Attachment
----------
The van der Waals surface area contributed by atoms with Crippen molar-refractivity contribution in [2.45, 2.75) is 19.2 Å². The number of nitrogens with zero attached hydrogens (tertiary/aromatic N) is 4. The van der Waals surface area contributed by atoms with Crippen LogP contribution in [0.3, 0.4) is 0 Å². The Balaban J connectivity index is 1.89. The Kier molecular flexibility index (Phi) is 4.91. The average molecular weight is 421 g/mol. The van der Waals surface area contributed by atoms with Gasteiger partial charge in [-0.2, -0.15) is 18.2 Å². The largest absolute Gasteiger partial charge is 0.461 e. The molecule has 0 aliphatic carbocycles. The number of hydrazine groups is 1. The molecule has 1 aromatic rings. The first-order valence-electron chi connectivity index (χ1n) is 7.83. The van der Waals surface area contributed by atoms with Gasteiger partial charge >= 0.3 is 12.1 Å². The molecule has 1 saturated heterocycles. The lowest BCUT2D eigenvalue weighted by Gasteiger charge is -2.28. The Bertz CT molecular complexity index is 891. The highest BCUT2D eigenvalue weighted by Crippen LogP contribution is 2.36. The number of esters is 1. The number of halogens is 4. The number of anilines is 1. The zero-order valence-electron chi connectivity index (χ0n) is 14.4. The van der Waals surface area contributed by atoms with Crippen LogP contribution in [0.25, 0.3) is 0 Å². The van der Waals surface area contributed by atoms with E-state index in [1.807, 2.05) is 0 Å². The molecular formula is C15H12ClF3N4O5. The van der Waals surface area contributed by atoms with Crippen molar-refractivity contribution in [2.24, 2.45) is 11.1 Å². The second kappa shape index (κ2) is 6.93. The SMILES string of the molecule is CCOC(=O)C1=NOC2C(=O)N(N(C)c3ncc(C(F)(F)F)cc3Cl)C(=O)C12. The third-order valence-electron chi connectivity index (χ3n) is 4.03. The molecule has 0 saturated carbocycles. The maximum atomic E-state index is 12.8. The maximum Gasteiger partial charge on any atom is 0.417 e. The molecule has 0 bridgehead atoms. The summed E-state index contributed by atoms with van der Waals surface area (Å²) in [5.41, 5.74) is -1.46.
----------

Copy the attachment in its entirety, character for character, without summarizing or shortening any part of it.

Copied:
The van der Waals surface area contributed by atoms with Crippen molar-refractivity contribution in [2.45, 2.75) is 19.2 Å². The number of nitrogens with zero attached hydrogens (tertiary/aromatic N) is 4. The van der Waals surface area contributed by atoms with Crippen LogP contribution in [0.3, 0.4) is 0 Å². The Balaban J connectivity index is 1.89. The Kier molecular flexibility index (Phi) is 4.91. The average molecular weight is 421 g/mol. The van der Waals surface area contributed by atoms with Gasteiger partial charge in [-0.2, -0.15) is 18.2 Å². The largest absolute Gasteiger partial charge is 0.461 e. The molecule has 0 aliphatic carbocycles. The number of hydrazine groups is 1. The molecule has 1 aromatic rings. The first-order valence-electron chi connectivity index (χ1n) is 7.83. The van der Waals surface area contributed by atoms with Gasteiger partial charge >= 0.3 is 12.1 Å². The molecule has 1 saturated heterocycles. The lowest BCUT2D eigenvalue weighted by Gasteiger charge is -2.28. The Bertz CT molecular complexity index is 891. The highest BCUT2D eigenvalue weighted by Crippen LogP contribution is 2.36. The number of esters is 1. The number of halogens is 4. The number of anilines is 1. The zero-order valence-electron chi connectivity index (χ0n) is 14.4. The van der Waals surface area contributed by atoms with Crippen LogP contribution in [0.25, 0.3) is 0 Å². The van der Waals surface area contributed by atoms with E-state index in [1.807, 2.05) is 0 Å². The molecular formula is C15H12ClF3N4O5. The van der Waals surface area contributed by atoms with Crippen molar-refractivity contribution in [2.24, 2.45) is 11.1 Å². The second kappa shape index (κ2) is 6.93. The SMILES string of the molecule is CCOC(=O)C1=NOC2C(=O)N(N(C)c3ncc(C(F)(F)F)cc3Cl)C(=O)C12. The third-order valence-electron chi connectivity index (χ3n) is 4.03. The molecule has 0 saturated carbocycles. The maximum atomic E-state index is 12.8. The maximum Gasteiger partial charge on any atom is 0.417 e. The molecule has 0 bridgehead atoms. The summed E-state index contributed by atoms with van der Waals surface area (Å²) in [5.41, 5.74) is -1.46.